Some might consider this three months late rather than nine months early. I’m focusing on the positive and consider myself ahead in my planning for next Halloween!
My original bead-making goal was to make a bead for my Halloween bracelet. Instead, I ended up with my hawk skull pendant. Which I love. And, it’s been getting fairly regular wear since Halloween. But, a pendant doesn’t help solve the problem of much-needed silvers for my Halloween bracelet. So although I haven’t made it a resolution for the year, I certainly have been thinking of what “Halloween-ish” beads to add to my bead box before October.
After I finished my hawk skull, I had a small chunk of metal clay left over. Not enough to make a bead, but enough that it was worth keeping. I also had a few more bead ideas, so I ordered a second package of metal clay. When the package arrived, the consistency wasn’t the same as the consistency of the leftover metal clay, even though they were the same brand. I worried that it would affect the final beads, so the original leftovers remained separate. After I finished my bird feeder and GPS beads, I had another small chunk of metal clay left over. Again, not enough to make a bead, but still a sizeable chunk. I still had a few ideas kicking around, but none quite ready to try out with clay, so I didn’t want to order more metal clay right away. Instead, I packaged up the two small chunks of leftover clay with an equally small chunk of damp sponge to keep the metal clay moist. I wasn’t quite sure what I would do with them, but hoped I would be able to use them somehow!
Of course, I never stopped thinking of bead ideas. I knew that I wanted to try something on a slightly smaller scale. And that meant something with a simpler shape. Then, shortly before Christmas, I got the idea to make an eyeball bead for my Halloween bracelet! After I tried out a few ideas with my regular clay, I realized that I wouldn’t need much metal clay to make it. And, I realized that the two small chunks of clay that I had might be just enough to do it. My only concern was that a spherical bead would be thicker than the other beads that I’ve tried. I wasn’t sure how well it would fire with a torch. But, I figured that since I was using “leftovers” anyway, I had very little to lose!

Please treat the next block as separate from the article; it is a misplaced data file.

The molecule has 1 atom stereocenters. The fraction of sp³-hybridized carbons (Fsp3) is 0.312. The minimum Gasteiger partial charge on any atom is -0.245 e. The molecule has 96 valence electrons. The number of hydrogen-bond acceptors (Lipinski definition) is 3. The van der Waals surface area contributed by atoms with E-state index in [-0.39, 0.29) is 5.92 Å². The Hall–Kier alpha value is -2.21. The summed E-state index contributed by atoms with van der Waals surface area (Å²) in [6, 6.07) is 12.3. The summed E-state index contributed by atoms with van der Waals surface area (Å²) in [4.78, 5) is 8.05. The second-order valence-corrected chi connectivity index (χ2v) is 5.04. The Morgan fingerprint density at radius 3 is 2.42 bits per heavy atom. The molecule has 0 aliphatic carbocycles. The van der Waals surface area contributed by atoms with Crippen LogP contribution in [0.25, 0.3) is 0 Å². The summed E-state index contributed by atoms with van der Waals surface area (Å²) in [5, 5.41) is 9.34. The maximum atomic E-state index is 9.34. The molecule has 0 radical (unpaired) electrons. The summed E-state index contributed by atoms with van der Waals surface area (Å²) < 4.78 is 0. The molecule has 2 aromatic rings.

Making the bead was surprisingly easy. I used a simple bead cap to make the imprint for the iris, and used a pencil to make the hole for the pupil. And this time I remembered to make the hole for the bracelet before the clay dried! Even that turned out to be easy: the small straws that come with juice boxes are the perfect diameter. The hardest part was knowing how long to let the metal clay dry since it was thicker than my previous attempts. If the clay isn’t completely dry when you torch it, then the moisture escapes by making cracks in your bead. Although I was going for a slightly spooky look with smaller cracks to represent a blood-shot eye, full-on cracks were not in my plans. So, I let it dry for almost a week before putting it under the flame. Probably overkill, but I was in no rush. I have nine months until I need it ;)
Although the pupil isn’t as dark as I had hoped it would be, the small cracks picked up the oxidization well. It was difficult to polish the pupil hole before the oxidization, so the liver of sulphur probably just didn’t work as well. But I still love the final bead!